Anal Gland Issues in Pets

This is what you probably don’t want to read about; your pet’s anal glands. This topic can be a little disturbing but there are thousands to millions of pets suffering from anal gland issues today. This article aims to explain what is normal and not-so-normal about our pet’s anal glands, and to describe a few supplements which may help.

Fact: Cats also have two anal glands, just like dogs,

and can develop the same issues as dogs.

Fiction: All pets need their anal gland manually expressed by a veterinarian.

As you may have discovered above, both cats and dogs have two anal glands. They are located on each side of the anus and are fluid filled sacs used to mark their territory. The fluid within the sacs has a distinct odor, similar to a skunk’s spray, and is released each time the pet defecates. The scent is their own identity, which is why dogs typically greet each other by sniffing the rears. Some pets do need their anal glands expressed (or released) by a veterinarian because they are having some issues with their anal glands, but most healthy pets do not.

Why Do Dogs Scoot on Carpet?

Courtesy of www.dogchannel.com

What are anal gland disorders?

  1. Impaction: This is where the anal sacs have too much fluid inside of them, usually caused by a decreased expression or release. Treatment is generally just a manual expression of the impacted glands, performed by a veterinarian. Pets with recurring impaction issues may need to consider diet changes and/or supplements.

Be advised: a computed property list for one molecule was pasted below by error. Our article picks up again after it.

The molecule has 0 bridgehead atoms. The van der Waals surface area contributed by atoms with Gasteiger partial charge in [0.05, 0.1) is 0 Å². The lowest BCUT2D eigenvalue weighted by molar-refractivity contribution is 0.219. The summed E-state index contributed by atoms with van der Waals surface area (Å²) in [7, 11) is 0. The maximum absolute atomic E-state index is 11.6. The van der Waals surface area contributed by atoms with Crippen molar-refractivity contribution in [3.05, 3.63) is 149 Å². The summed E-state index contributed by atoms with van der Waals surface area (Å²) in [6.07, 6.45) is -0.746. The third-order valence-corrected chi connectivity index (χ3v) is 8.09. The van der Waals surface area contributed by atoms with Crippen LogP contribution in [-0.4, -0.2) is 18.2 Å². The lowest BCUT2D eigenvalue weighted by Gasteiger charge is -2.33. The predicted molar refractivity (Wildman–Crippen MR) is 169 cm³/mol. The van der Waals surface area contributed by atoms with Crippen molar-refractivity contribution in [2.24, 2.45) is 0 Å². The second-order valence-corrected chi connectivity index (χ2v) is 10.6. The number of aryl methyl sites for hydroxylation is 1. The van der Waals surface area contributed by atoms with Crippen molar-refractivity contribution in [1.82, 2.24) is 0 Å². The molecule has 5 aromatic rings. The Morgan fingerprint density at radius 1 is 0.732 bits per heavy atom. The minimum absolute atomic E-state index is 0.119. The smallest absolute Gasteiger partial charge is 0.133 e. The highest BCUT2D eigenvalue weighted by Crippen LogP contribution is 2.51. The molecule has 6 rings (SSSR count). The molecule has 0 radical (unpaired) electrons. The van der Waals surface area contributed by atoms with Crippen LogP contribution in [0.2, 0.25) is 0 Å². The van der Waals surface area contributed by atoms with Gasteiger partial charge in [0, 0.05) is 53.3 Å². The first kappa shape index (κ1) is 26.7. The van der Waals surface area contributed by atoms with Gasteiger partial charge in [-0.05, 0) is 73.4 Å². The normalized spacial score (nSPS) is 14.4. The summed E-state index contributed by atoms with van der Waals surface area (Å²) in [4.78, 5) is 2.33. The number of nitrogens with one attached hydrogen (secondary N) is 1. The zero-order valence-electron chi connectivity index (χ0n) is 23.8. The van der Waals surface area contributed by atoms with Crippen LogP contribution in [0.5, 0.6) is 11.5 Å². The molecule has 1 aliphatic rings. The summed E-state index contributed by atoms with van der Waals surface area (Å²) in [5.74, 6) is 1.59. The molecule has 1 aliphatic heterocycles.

2. Infection: Usually following an impaction, anal sacs can become infected, where bacteria decide to take up residence in the gland. These usually require veterinary attention to start antibiotics and cleaning of the gland.
  3. Abscess: An untreated anal gland infection can lead to an abscess, where the anal gland and the surrounding tissues becomes very inflamed. They eventually swell to the point of rupture. These abscesses can be very dangerous and require immediate veterinary attention.

     Fiction: All pets can benefit from anal gland support supplements.

     Fact: Anal gland support supplements are all very different,

and it is important to pay attention to each’s ingredients.

Glandex is a veterinarian formulated supplement for anal gland support.

Glandex is Available for Anal Gland Support!

Where do Anal Gland Supplements Come into Play?

Supplements are mainly helpful for preventing anal gland disorders and diseases. For pets with impactions, infections, abscesses, or any other anal gland disorder, prescription treatments are likely necessary. After the disorder has been healed, then a supplement may be helpful for preventing further instances. Most anal gland support supplements will contain fiber to help bulk up the stools, causing the anal glands to evacuate regularly. Other supplements will add in vitamins and other natural ingredients that may help with inflammation and general digestive health (Glandex and No Scoot). It is important to talk with your pet’s veterinarian about starting an anal gland support supplement because they may know which product will best compliment your pet’s disorder and diet.

Have you tried other anal gland supplements? How often does your pet need to visit their veterinarian for anal gland issues? Did the supplements help. Please leave us comments below. Thank you.

 

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